There is nothing more needed in the pnlplt
than directness and simplicity of style. Called
as he is, to' deal with the most tremendous
question the relation of the soul to God, the
function of Jesus Christ, the authority of the
Bible, the practicability of the Golden Rule,
the demand of eternaLrectitude, the preacher
Is bound tolevel up to his high themes. Shall
a minister quibble and trifle in the presence of
such earthquake issues? Shall he play the
harlequin before the sepulchre, and turn a
somersault in front of the cross? Here is Br.
Muchado engaged in whipping his creams into
a froth of the consistency of half a nothing;
And here-is the Kev. Mr. Prettyman exercis
ing the art of spread-eagle to a gaping coterie,
while souls are starving for the bread of life.
In their magniloquence they
Set wheels on wheels In motion such a clatter
To force up one poor ulpperkln of water.
Broad oceans labor with tremendous roar
To ueavaa cockleshell npon the shore.
Meanwhile heaven weeps and devils laugh.
Always Seek the Best.
Let us never be satisfied with less than the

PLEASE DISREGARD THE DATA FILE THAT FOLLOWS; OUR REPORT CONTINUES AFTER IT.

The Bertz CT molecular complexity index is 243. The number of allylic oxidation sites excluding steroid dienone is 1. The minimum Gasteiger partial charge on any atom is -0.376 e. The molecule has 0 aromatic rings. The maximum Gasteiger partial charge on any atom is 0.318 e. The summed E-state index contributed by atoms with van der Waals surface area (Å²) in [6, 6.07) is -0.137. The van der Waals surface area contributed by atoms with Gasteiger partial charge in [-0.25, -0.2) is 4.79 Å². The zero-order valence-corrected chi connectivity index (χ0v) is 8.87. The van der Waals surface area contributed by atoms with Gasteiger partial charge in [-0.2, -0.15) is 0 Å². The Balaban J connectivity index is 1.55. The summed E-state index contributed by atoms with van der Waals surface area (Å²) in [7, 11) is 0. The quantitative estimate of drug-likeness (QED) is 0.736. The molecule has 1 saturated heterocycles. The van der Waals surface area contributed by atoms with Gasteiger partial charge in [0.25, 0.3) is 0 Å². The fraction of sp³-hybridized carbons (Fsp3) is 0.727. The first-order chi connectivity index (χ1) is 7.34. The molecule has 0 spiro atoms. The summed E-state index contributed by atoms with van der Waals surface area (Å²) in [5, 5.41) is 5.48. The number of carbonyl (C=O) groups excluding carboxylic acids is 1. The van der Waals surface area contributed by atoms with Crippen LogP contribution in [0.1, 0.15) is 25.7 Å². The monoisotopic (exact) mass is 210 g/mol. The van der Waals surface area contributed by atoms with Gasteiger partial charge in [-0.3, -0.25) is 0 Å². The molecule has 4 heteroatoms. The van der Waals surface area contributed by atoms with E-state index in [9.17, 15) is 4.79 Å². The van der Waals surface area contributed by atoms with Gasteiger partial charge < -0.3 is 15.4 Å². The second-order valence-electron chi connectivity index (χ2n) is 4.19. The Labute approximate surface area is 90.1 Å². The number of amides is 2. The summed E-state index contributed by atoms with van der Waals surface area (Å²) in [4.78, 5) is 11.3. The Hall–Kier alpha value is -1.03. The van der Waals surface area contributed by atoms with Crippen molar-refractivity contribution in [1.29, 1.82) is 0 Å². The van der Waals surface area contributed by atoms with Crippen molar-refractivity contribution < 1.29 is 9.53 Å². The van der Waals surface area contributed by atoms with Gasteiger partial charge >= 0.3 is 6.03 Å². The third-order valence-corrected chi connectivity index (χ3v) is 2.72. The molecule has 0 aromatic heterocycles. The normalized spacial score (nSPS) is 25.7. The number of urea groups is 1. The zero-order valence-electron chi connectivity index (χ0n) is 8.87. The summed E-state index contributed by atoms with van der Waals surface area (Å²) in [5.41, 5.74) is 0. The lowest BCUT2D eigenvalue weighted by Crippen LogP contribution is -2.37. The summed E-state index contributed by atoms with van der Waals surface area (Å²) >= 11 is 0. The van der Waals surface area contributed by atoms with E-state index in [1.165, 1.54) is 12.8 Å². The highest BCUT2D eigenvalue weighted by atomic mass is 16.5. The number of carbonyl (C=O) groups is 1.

best The secret of true success Is the havip
a high Ideal. It is thd part of wisdom to aim
at the unattainable. 'Ti3 a serious error to
mistake a hillock for Mount Blanc Gutdo
coveted wings that be might soar and behold
the archangel .whom his imagination was
obliged to snostltnte. Had the artist contented
himself with some lazy, maccaroni-eating beg
gar sunning himself stretched ont at full length
on the pavement of Borne, the low model
would have dragged down his canvass to the
same miserable level, and no one wonld voyage
to Italy to see his masterpieces. They who
would live high mast aim higher. The Alpine
men are lofty steppers, with a long stride, and
their heads are lifted above the fogs that dwell
down there in the valley. Look up, and then
live up. Bead "The Imitation of Christ" by
A Test of Modesty.
Modesty is one of those retiring virtues
which is in danger to- be overlooked in this
self-assertlvo and shoving age. The worst is
that the occasions for its exercise are so misun
derstood. Here is one who has done some ad
mirable thing which has fastened on many and
admiring eves. If he bedecks himself with
fuss and feathers and stmts in pride, the ad
miration of the spectators evaporates in a
laugh. Hence, he is under bonds to bis own
self-respect to wear his honors modest!. If he
parades them he loses them. Knowing this (to
change fHamlet" a little), he
"Assumes the virtue. If he has It not."
Such modesty is easy. But here is another
who has lapsed. Fault is found, and Justly. In
such a case modesty will be tested, for the nat
ural inclination is to put pride m the place of
desert and to be self-assertive in inverse ratio
to the call. One who, when in tho depths, can
still be modest is well on toward deserved can
onization. He gains by his modesty a new
desert better than that which comes from
lofty acbicrement This modesty is always a